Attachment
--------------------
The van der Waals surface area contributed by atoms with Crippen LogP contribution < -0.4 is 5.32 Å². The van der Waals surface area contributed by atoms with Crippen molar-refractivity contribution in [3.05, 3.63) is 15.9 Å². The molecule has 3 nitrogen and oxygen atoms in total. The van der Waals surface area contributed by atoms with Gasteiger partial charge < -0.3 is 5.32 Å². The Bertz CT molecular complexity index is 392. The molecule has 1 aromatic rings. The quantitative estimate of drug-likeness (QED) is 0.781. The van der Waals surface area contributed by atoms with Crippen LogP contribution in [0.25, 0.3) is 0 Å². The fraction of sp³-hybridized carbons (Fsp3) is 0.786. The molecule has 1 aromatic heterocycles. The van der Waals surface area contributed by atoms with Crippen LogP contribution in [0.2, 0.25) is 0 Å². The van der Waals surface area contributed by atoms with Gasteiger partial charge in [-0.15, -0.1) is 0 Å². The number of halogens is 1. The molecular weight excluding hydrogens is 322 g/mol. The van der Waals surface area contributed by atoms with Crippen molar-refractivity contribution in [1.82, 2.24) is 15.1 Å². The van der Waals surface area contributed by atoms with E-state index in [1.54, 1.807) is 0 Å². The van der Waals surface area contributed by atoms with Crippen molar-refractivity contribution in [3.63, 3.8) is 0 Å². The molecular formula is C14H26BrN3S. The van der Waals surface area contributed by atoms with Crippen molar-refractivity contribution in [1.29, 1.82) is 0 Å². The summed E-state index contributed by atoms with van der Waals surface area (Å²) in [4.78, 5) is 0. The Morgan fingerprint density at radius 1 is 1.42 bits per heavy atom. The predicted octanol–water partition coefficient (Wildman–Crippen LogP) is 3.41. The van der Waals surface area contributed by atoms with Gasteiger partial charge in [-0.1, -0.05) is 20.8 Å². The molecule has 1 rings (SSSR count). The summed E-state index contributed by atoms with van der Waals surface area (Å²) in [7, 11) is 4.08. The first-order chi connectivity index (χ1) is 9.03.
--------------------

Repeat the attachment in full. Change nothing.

The van der Waals surface area contributed by atoms with Crippen LogP contribution < -0.4 is 5.32 Å². The van der Waals surface area contributed by atoms with Crippen molar-refractivity contribution in [3.05, 3.63) is 15.9 Å². The molecule has 3 nitrogen and oxygen atoms in total. The van der Waals surface area contributed by atoms with Gasteiger partial charge < -0.3 is 5.32 Å². The Bertz CT molecular complexity index is 392. The molecule has 1 aromatic rings. The quantitative estimate of drug-likeness (QED) is 0.781. The van der Waals surface area contributed by atoms with Crippen LogP contribution in [0.25, 0.3) is 0 Å². The fraction of sp³-hybridized carbons (Fsp3) is 0.786. The molecule has 1 aromatic heterocycles. The van der Waals surface area contributed by atoms with Crippen LogP contribution in [0.2, 0.25) is 0 Å². The van der Waals surface area contributed by atoms with Gasteiger partial charge in [-0.15, -0.1) is 0 Å². The number of halogens is 1. The molecular weight excluding hydrogens is 322 g/mol. The van der Waals surface area contributed by atoms with Crippen molar-refractivity contribution in [1.82, 2.24) is 15.1 Å². The van der Waals surface area contributed by atoms with E-state index in [1.54, 1.807) is 0 Å². The van der Waals surface area contributed by atoms with Crippen molar-refractivity contribution in [3.63, 3.8) is 0 Å². The molecular formula is C14H26BrN3S. The van der Waals surface area contributed by atoms with Crippen molar-refractivity contribution in [1.29, 1.82) is 0 Å². The summed E-state index contributed by atoms with van der Waals surface area (Å²) in [4.78, 5) is 0. The Morgan fingerprint density at radius 1 is 1.42 bits per heavy atom. The predicted octanol–water partition coefficient (Wildman–Crippen LogP) is 3.41. The van der Waals surface area contributed by atoms with Gasteiger partial charge in [-0.1, -0.05) is 20.8 Å². The molecule has 1 rings (SSSR count). The summed E-state index contributed by atoms with van der Waals surface area (Å²) in [7, 11) is 4.08. The first-order chi connectivity index (χ1) is 9.03.